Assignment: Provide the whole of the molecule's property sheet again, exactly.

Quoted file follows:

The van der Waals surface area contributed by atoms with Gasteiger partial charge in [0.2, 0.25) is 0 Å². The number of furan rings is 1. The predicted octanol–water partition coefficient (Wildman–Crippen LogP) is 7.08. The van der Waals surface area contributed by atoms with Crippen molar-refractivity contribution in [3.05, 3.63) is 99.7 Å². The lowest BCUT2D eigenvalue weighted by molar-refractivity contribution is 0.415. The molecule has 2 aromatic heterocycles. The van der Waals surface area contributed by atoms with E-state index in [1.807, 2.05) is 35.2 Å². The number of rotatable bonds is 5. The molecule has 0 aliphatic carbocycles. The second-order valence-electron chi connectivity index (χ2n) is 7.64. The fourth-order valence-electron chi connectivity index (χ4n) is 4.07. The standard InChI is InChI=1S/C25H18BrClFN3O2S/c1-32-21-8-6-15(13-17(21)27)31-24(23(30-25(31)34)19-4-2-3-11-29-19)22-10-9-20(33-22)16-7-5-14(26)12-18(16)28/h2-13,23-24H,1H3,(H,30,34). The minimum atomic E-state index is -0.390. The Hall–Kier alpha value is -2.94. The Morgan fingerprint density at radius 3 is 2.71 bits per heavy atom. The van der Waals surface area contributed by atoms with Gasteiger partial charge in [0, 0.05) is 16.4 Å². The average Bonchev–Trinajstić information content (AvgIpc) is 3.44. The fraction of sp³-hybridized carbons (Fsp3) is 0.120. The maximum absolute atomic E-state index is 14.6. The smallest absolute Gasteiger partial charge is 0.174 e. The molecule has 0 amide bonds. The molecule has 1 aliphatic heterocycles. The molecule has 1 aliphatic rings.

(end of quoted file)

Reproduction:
The van der Waals surface area contributed by atoms with Gasteiger partial charge in [0.2, 0.25) is 0 Å². The number of furan rings is 1. The predicted octanol–water partition coefficient (Wildman–Crippen LogP) is 7.08. The van der Waals surface area contributed by atoms with Crippen molar-refractivity contribution in [3.05, 3.63) is 99.7 Å². The lowest BCUT2D eigenvalue weighted by molar-refractivity contribution is 0.415. The molecule has 2 aromatic heterocycles. The van der Waals surface area contributed by atoms with E-state index in [1.807, 2.05) is 35.2 Å². The number of rotatable bonds is 5. The molecule has 0 aliphatic carbocycles. The second-order valence-electron chi connectivity index (χ2n) is 7.64. The fourth-order valence-electron chi connectivity index (χ4n) is 4.07. The standard InChI is InChI=1S/C25H18BrClFN3O2S/c1-32-21-8-6-15(13-17(21)27)31-24(23(30-25(31)34)19-4-2-3-11-29-19)22-10-9-20(33-22)16-7-5-14(26)12-18(16)28/h2-13,23-24H,1H3,(H,30,34). The minimum atomic E-state index is -0.390. The Hall–Kier alpha value is -2.94. The Morgan fingerprint density at radius 3 is 2.71 bits per heavy atom. The van der Waals surface area contributed by atoms with Gasteiger partial charge in [0, 0.05) is 16.4 Å². The average Bonchev–Trinajstić information content (AvgIpc) is 3.44. The fraction of sp³-hybridized carbons (Fsp3) is 0.120. The maximum absolute atomic E-state index is 14.6. The smallest absolute Gasteiger partial charge is 0.174 e. The molecule has 0 amide bonds. The molecule has 1 aliphatic heterocycles. The molecule has 1 aliphatic rings.